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- Nearly 60% of SFHOH renters believe homeownership is out of reach indefinitely.
- The cost-burdened renters are represented similarly across races with majorities of Black (52%), White (55%) and Hispanic (55%) populations spending more than 30% on rent.
- 57% of Hispanic and Black respondents live paycheck to paycheck, barely enough to cover necessities, compared to 47% of white SFHOH renters.
- 82% of SFHOH renters say they do not have enough money to afford a down payment or closing costs.
New survey findings from Freddie Mac reveals that it’s hard being a single female head of household (SFHOH), and it’s getting even harder as housing costs continue to rise. Dreams of one day owning a home are not just for men, of course. However, nearly 60% of SFHOH renters believe homeownership is out of reach indefinitely.
Freddie Mac fielded the national survey to learn more about the SFHOH overall housing and financial situation, and identify meaningful differences between demographic cohorts. One of the key findings was that events over the past two years have disrupted wealth-building among single females, mainly due to the pandemic’s impact. Among those single females who dropped out of the workforce, a staggering 75% have yet to return.
The financial outlook is even more dire among Black and Latino women who fear they will not recover financially within the next year, if ever. Even Generation X and younger respondents feel stressed and discouraged about the future.
“The COVID-19 pandemic has had disparate economic impacts nationwide, particularly on women who are heads of their households, such as single moms and caretakers,” said Pam Perry, single-family vice president of Equitable Housing. “In this survey, we discovered this population’s housing and financial challenges have been further complicated by pandemic-related workplace disruptions and current economic conditions. While the survey showed some feel confident in their knowledge of finances and building credit, many lack confidence in the possibility of homeownership.”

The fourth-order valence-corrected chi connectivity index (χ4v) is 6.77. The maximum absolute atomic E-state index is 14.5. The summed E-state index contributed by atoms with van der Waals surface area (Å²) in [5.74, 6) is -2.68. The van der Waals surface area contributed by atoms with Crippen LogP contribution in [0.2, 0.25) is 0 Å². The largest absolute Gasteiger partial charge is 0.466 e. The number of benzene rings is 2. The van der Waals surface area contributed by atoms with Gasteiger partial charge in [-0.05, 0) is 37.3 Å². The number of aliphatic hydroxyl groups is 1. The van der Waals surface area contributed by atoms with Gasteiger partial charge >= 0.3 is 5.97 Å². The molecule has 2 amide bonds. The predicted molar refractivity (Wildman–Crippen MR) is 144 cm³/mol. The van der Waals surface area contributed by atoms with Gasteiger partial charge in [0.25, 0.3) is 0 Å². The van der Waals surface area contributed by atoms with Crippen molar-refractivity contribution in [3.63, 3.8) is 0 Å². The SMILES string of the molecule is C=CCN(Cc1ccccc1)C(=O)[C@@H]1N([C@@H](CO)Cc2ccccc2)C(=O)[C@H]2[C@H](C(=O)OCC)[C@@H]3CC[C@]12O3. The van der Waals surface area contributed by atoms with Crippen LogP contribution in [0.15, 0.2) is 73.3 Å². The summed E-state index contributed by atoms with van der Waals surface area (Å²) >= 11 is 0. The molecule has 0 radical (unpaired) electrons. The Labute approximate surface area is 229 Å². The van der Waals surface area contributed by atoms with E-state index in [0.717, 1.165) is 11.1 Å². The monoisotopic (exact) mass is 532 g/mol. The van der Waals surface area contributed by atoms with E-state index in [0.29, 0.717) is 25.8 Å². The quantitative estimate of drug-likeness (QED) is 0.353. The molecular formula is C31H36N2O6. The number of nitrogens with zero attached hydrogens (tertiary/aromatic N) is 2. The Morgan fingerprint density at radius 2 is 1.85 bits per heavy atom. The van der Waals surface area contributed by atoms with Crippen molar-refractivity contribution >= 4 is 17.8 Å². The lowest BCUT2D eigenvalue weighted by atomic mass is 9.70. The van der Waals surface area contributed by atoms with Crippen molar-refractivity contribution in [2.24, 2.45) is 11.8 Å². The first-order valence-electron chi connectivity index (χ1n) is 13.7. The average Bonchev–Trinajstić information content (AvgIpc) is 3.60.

Over half of SFHOH renters are cost-burdened, meaning they spend 30% or more of their income on housing costs. The cost-burdened renters are represented similarly across races with majorities of Black (52%), White (55%) and Hispanic (55%) populations spending more than 30% on rent. However, a closer look at the data reveals that Black and Hispanic SFHOH renters are more likely to be cost burdened with 57% of Hispanic and Black respondents living paycheck to paycheck, barely enough to cover necessities, compared to 47% of white SFHOH renters.
SFHOH renters face numerous obstacles when homebuying, but the main issue is cost burden. In the survey, 82% of SFHOH renters say they do not have enough money to afford a down payment or closing costs. Roughly 75% believe a mortgage would be much higher than their rent, and they can’t afford mortgage payments.
The nationwide survey was conducted online and fielded between April 14 - 23, 2021, among 2,000 American single female heads of household, aged 18 and older.